search button
newscenter logo
Wednesday, May 12, 2021

Follow SDSU Follow SDSU on Twitter Follow SDSU on Facebook SDSU RSS Feed

Michael Sohikish Michael Sohikish

The Road Back to Viejas Arena

A fan favorite as a player, Michael Sohikish returns to the SDSU men’s basketball program as a graduate assistant.
By Fowler College of Business News Team

Michael Sohikish is a familiar face to most Aztec men’s basketball fans. Sohikish, now an MBA student at the Fowler College of Business at San Diego State University, was a student manager for the team for three years before earning a spot on the roster during the 2017-18 and 2018-19 seasons.

As a player, Sohikish was a fan favorite — though at 5’9,” he was the only Aztec under 6’1” during his two seasons as a player. 

If at First You Don’t Succeed

Though he played on his high school team and “was a huge fan of Aztec basketball,” Sohikish came to SDSU more determined to study civil engineering than to play basketball. Nevertheless, he took the opportunity to attend walk-on tryouts as a freshman and, while he didn’t make the team, Sohikish found another way to be involved with the program. 

RELATED: Men's Basketball Announces 2020-21 Schedule

“After the tryouts, coach Dave Velasquez spoke to the participants about other program opportunities, one of which was helping with graphic design,” he said. “Since graphic design was (and still is) a hobby of mine, I sent him some examples of my work and I became the graphic designer for the team.” 

Changing Directions

Three days after taking on the team’s graphic designer role, Sohikish took another assignment as one of the team’s student managers, which opened new possibilities for him. As a student manager, he assisted with the day-to-day operation of team practices, workouts, and games, in addition to other on and off-court duties.

“I still wanted to become the best basketball player I could be, even if I never stepped on the court at Viejas Arena,” he said. “As a student manager, I was lucky enough to have the opportunity to be surrounded by great basketball minds such as Coach Steve Fisher and Coach Brian Dutcher, as well as the incredibly talented players who came through the program. It inspired me to study the game and work on my craft every day.”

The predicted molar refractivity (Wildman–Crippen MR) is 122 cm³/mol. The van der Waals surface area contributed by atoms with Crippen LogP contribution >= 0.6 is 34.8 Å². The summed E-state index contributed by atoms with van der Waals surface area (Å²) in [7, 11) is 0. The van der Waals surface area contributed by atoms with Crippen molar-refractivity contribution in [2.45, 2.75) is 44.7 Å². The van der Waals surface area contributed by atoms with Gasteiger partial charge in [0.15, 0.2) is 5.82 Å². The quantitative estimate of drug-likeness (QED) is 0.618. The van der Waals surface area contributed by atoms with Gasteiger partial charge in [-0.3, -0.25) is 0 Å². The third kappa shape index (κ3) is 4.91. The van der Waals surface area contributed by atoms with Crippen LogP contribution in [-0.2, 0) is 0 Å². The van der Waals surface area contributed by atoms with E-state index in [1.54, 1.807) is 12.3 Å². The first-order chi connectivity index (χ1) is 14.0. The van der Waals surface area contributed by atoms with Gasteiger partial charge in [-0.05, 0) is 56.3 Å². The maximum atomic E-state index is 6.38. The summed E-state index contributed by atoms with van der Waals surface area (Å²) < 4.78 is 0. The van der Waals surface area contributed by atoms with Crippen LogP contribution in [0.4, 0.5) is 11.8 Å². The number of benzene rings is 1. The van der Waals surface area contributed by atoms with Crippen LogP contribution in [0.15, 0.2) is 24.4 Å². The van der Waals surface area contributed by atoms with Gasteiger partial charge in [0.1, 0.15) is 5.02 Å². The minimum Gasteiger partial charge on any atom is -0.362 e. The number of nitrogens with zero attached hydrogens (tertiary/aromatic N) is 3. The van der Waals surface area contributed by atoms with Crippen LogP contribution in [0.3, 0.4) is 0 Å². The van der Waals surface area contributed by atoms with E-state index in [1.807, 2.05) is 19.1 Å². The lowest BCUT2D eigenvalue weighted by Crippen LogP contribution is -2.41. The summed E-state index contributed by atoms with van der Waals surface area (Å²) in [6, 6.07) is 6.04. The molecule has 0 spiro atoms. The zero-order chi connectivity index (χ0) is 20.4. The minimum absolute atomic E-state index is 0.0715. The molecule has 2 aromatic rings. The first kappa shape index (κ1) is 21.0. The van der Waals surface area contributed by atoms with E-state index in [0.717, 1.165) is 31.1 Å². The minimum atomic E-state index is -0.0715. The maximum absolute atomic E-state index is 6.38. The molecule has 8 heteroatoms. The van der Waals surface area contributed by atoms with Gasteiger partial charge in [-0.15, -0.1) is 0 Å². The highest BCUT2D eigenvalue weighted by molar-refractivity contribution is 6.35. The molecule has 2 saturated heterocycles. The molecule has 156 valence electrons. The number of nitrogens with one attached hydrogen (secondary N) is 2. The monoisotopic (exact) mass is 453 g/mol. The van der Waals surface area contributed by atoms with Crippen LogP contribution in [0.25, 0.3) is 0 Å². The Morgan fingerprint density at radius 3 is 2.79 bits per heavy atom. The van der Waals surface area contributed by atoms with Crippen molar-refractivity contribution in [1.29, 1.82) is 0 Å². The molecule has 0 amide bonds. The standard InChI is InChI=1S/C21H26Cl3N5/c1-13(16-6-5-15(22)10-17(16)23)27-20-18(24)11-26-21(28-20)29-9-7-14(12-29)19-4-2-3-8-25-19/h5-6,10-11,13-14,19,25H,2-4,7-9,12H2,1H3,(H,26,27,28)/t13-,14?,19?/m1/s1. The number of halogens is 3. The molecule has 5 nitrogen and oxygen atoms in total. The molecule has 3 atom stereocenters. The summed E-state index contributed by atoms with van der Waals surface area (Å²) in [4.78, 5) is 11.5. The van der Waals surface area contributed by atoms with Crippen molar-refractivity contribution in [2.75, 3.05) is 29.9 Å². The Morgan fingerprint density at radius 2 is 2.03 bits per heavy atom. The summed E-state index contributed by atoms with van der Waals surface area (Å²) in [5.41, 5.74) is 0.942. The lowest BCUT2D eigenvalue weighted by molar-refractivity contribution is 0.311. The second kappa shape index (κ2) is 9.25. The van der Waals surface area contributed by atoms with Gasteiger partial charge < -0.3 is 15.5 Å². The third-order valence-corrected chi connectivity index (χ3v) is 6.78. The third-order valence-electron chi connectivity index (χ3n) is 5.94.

As a student manager, Sohikish had access to the team’s practice facility at the Jeff Jacobs JAM Center, where  he worked on perfecting his game “in the morning before class, after practice, Friday and Saturday nights, and holidays” with the goal of earning a spot on the SDSU basketball squad. “Over the next couple of years, I developed my game and became an asset on the scout team during practices,” said Sohikish. “Ultimately, Coach Dutcher put me on the roster during his first season as head coach.”

Keeping His Priorities Straight

During his time as a student manager and, later, a guard on the Aztec men’s basketball team, Sohikish was also a dedicated engineering student who held internships with the City of San Diego during his sophomore and his senior years at SDSU. He said that being able to prioritize his responsibilities became key to meeting his academic and athletic objectives. 

“Understanding what my priorities were and when things needed to be done on a day-to-day basis made life as smooth as it could’ve been,” he said. 

One of Sohikish’s most cherished memories was participating in the basketball team’s Senior Night in 2019 where Sohikish was given the starting nod at his last game played at Viejas Arena. Three months later, he earned his bachelor’s degree from SDSU and he moved to the Bay Area to pursue a master’s degree in civil engineering, at the University of California, Berkeley. While he was on a break from his studies at Berkeley in December 2019, he attended an SDSU men’s basketball practice session, and “just for fun,” he resumed some of his old manager duties.

This led to another life-changing opportunity when some of the Aztec coaches asked him if he would consider coming back to SDSU as a graduate assistant. “Being a graduate assistant was never really on my radar,” said Sohikish. “As the next few months passed, my interest grew exponentially, and I decided to pursue the opportunity.” 

Back to State

After completing his master’s degree, Sohikish returned to his hometown to pursue an MBA starting in the fall semester of 2020. “Business is the driving force of the vast majority of occupational disciplines and engineering is no exception,” he said.

“While working at my undergraduate internships, I was able to experience the business end of engineering operations first-hand and my decision to pursue an MBA was definitely influenced by those experiences. I anticipate that the education that comes with earning an MBA will be of great value to my future endeavors.” 

As for those future endeavors, Sohikish plans to ultimately use his engineering and business education to establish his own engineering firm, but he’s leaving the door open to other possibilities in the short-term.

“Right now, I’m not sure if I’ll pursue a career in coaching or immediately transition into a professional engineering career,” he said. “Up until this point, I’ve found myself in positions that I’ve never planned for, which have all led to me meeting great people, having incredible experiences and encountering a vast array of fruitful opportunities.”